6. Lasting powers of attorney, deputies and the Mental Health Act
The Mental Health Act does not affect the power that attorneys (people appointed through a lasting power of attorney (LPA)) or deputies (who may be appointed by the Court of Protection if no LPA has been made), have to make decisions about the person's welfare or property and affairs, if they lack capacity. Even if someone is detained under the Mental Health Act, the attorney or deputy can still carry out their role. However, they cannot:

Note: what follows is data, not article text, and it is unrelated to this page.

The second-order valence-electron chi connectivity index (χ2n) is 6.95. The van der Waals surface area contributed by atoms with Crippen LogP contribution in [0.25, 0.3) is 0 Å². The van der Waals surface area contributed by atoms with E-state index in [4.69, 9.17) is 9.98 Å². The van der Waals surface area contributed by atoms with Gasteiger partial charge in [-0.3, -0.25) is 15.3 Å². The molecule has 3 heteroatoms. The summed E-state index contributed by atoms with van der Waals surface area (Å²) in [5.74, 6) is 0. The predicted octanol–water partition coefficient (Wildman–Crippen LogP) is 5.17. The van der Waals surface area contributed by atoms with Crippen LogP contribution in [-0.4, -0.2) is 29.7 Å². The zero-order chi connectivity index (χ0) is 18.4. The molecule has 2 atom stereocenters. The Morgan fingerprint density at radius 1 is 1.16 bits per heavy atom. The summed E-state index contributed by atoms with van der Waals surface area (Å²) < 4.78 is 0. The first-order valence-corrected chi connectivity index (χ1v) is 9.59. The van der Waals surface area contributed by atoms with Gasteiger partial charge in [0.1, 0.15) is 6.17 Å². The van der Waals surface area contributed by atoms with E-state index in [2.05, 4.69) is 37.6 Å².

- give consent for the person to have certain mental health medical treatments, as identified in the Mental Health Act
- make decisions about where a person should live if that person has a guardian appointed to them.
A person can still create a lasting power of attorney and a deputy can still be appointed when the Mental Health Act is being used to detain them, or a guardian has been allocated.